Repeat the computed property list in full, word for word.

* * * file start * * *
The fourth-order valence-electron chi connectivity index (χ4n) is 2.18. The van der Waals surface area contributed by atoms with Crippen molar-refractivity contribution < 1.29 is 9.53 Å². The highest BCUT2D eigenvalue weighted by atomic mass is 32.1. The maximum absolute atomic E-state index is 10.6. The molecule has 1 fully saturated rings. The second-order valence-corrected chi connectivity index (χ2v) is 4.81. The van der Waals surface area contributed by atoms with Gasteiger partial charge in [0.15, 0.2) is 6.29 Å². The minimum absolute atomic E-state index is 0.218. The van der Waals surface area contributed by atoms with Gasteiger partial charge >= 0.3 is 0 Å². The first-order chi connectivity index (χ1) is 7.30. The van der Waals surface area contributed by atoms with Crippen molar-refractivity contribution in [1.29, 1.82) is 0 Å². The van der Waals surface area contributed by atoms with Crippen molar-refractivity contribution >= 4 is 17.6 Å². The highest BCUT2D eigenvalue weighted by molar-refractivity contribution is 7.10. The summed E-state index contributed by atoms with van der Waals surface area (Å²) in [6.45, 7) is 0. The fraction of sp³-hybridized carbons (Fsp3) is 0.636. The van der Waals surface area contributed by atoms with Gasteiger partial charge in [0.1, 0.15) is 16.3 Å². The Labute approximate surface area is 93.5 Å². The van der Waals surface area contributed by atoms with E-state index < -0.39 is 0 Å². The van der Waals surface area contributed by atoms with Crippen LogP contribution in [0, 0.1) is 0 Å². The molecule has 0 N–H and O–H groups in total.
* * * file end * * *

The fourth-order valence-electron chi connectivity index (χ4n) is 2.18. The van der Waals surface area contributed by atoms with Crippen molar-refractivity contribution < 1.29 is 9.53 Å². The highest BCUT2D eigenvalue weighted by atomic mass is 32.1. The maximum absolute atomic E-state index is 10.6. The molecule has 1 fully saturated rings. The second-order valence-corrected chi connectivity index (χ2v) is 4.81. The van der Waals surface area contributed by atoms with Gasteiger partial charge in [0.15, 0.2) is 6.29 Å². The minimum absolute atomic E-state index is 0.218. The van der Waals surface area contributed by atoms with Gasteiger partial charge >= 0.3 is 0 Å². The first-order chi connectivity index (χ1) is 7.30. The van der Waals surface area contributed by atoms with Crippen molar-refractivity contribution in [1.29, 1.82) is 0 Å². The van der Waals surface area contributed by atoms with Crippen molar-refractivity contribution >= 4 is 17.6 Å². The highest BCUT2D eigenvalue weighted by molar-refractivity contribution is 7.10. The summed E-state index contributed by atoms with van der Waals surface area (Å²) in [6.45, 7) is 0. The fraction of sp³-hybridized carbons (Fsp3) is 0.636. The van der Waals surface area contributed by atoms with Gasteiger partial charge in [0.1, 0.15) is 16.3 Å². The Labute approximate surface area is 93.5 Å². The van der Waals surface area contributed by atoms with E-state index < -0.39 is 0 Å². The van der Waals surface area contributed by atoms with Crippen LogP contribution in [0, 0.1) is 0 Å². The molecule has 0 N–H and O–H groups in total.